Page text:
According to a new meta-analysis published in the journal Critical Reviews in Food Science and Nutrition, compared to meat abstention, meat consumption is associated with lower levels of depression and anxiety.
In 2017, mental illness was considered to be the leading cause of disability globally. The World Health Organization estimated that approximately 300 million people suffered from depression, and 260 million were living with anxiety, reflecting a considerable increase in these disorders over the past two decades. In parallel with the observed increases in mental disorders, vegetarianism and veganism are becoming more prevalent. Motivators for this dietary choice include ethical, environmental, and animal rights-based concerns, as well as attempts to improve mental health via diet.
“My interest was driven by the dramatic surge in both restrictive dieting (e.g., veganism and vegetarianism) and mental illness over the past two decades,” explained study author Urska Dobersek, an assistant professor at the University of Southern Indiana. “Our previous systematic review was qualitative (Dobersek et al., 2020) and the natural next step was to show a quantitative relation between meat and mental health.”
Dobersek and colleagues extracted data from 20 existing studies, including cross-sectional and longitudinal studies, as well as randomized control trials. In these studies, depression and anxiety were assessed through self-report ratings, the use of prescription medication, a medical diagnosis, or diagnostic interview. A total of 171,802 participants between ages 11 to 105 were included in this meta-analysis, of which, 157,778 identified as meat consumers while 13,259 identified as meat abstainers. Participants’ geographic locations included Europe, Asia, North America, and Oceania.
The researchers found that individuals who consumed meat experienced lower levels of depression and anxiety compared to individuals who abstained from meat. Vegans were found to experience greater levels of depression compared to meat consumers. Participants’ sex did not explain these associations. Further, the analyses revealed that the more rigorous studies were (i.e., relying on physician-diagnosed mental illness as opposed to self-report questionnaires), the stronger the observed benefits of meat consumption.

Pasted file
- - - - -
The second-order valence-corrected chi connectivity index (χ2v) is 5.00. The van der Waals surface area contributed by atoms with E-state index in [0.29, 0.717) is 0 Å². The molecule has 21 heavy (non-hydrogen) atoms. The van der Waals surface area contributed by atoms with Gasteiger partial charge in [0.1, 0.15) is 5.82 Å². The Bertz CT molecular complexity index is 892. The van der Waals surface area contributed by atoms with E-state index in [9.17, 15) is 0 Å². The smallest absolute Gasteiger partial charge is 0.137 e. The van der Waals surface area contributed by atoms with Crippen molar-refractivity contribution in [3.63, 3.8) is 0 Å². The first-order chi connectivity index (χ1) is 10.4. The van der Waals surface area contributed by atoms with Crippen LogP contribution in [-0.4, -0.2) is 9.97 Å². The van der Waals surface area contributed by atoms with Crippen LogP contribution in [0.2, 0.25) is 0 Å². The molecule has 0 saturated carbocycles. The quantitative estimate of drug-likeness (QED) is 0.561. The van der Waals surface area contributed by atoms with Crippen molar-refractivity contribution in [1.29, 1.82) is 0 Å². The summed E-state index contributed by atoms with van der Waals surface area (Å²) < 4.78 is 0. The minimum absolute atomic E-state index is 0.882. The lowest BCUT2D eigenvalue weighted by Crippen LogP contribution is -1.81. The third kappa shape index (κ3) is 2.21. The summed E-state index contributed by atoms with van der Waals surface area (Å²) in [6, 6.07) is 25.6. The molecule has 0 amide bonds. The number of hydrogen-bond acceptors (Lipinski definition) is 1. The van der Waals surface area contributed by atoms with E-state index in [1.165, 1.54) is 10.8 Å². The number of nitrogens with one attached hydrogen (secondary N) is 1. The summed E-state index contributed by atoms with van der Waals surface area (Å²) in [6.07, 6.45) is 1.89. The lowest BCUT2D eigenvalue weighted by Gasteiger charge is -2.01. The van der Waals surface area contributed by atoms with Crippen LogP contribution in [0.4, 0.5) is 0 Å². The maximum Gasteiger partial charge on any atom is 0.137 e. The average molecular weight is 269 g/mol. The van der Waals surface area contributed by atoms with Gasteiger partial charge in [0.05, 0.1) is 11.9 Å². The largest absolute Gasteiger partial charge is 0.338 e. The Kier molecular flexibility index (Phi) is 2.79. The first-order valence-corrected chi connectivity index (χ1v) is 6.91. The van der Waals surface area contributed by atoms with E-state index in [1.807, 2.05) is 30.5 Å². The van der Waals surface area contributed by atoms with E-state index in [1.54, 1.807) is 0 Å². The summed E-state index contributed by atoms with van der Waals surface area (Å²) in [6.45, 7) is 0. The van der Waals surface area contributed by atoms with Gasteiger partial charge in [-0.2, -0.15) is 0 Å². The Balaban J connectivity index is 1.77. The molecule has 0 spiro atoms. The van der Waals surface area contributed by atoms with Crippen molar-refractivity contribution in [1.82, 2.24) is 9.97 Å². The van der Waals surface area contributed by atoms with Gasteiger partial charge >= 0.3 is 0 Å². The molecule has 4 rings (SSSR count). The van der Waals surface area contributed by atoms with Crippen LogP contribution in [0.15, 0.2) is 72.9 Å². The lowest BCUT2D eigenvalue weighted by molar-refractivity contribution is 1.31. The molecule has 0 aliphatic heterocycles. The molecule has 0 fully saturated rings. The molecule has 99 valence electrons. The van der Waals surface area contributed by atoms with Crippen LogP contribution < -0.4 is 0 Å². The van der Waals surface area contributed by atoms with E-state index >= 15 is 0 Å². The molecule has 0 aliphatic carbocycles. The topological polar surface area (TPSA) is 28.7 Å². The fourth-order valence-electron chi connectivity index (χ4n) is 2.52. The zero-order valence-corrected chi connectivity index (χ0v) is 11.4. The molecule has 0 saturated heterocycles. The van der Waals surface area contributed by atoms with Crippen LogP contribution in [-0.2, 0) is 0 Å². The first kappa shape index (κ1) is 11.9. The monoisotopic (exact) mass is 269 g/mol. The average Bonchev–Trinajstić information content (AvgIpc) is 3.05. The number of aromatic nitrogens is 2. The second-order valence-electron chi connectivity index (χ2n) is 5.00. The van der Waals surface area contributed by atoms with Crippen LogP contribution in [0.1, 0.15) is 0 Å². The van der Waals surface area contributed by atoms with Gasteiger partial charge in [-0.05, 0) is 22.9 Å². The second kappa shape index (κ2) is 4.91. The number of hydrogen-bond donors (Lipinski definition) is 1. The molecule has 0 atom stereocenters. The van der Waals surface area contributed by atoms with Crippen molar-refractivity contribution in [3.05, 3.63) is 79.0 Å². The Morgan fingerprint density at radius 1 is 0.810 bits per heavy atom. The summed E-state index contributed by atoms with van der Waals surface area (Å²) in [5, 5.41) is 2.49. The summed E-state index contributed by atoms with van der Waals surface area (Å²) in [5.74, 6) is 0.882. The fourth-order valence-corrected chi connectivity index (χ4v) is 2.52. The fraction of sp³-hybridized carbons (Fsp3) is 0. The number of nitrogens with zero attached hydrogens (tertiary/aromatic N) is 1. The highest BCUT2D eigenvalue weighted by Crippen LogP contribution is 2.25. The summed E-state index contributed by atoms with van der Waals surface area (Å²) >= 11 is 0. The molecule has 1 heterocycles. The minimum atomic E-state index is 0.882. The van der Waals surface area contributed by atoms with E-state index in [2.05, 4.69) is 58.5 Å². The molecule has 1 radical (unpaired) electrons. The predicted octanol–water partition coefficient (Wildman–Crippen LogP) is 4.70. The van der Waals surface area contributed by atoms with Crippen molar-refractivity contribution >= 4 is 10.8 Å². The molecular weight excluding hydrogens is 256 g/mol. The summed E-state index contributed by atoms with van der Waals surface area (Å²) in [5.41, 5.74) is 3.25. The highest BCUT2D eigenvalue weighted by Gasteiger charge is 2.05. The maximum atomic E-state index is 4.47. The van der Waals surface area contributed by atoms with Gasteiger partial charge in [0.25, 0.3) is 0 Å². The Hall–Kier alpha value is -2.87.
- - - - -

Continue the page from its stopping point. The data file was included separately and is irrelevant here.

The findings suggest that “restrictive diets are unhealthy and may lead to unhappiness in the long-term,” Dobersek told PsyPost. “The idea that we can become healthier (or happier) by eliminating foods and beverages is simplistic, unscientific, and not supported by valid evidence.”
“Dietary restrictions are the antithesis of eating a varied (read: Healthy) diet. It makes no sense to tell people to eat a “varied” diet followed by a laundry-list of things they shouldn’t eat and drink! The best advice is to eat everything in moderation, exercise daily, and do the things that make you happy.”
This work has several strengths, including its large sample size, and criteria to include only studies that provided a clear dichotomy between meat consumers and meat abstainers.
However, the researchers note a few limitations. This meta-analysis only included studies that were published in English, which could bias the results toward Western norms. Excluding papers in other languages (such as Hindi), could have omitted studies that were conducted in regions that follow predominantly vegetarian or plant-based diets. As well, despite the observed link between meat consumption and mental health, these results prevent inferences about the temporal order of these variables and causal conclusions.
“As always, correlation does not imply causation,” Dobersek explained. “For example, individuals struggling with mental illness may alter their diets as a form of self-treatment; yet vegan and strict vegetarian diets may lead to nutrient deficiencies that can actually increase the risk of mental illness.”
“Additionally, many individuals with eating disorders use veganism and vegetarianism as a ‘cover’ to hide their illness; and individuals who are extremely sensitive to the suffering of animals may also become both vegetarian and depressed/anxious as a way to help alleviate this suffering.”
Despite the limitations, Dobersek said that the findings “provide further evidence that because humans are omnivores, it is illogical and potentially unhealthy to recommend restrictive diets to non-clinical populations.”
The meta-analysis, “Meat and mental health: A meta-analysis of meat consumption, depression, and anxiety”, was authored by Urska Dobersek, Kelsey Teel, Sydney Altmeyer, Joshua Adkins, Gabrielle Wy, and Jackson Peak.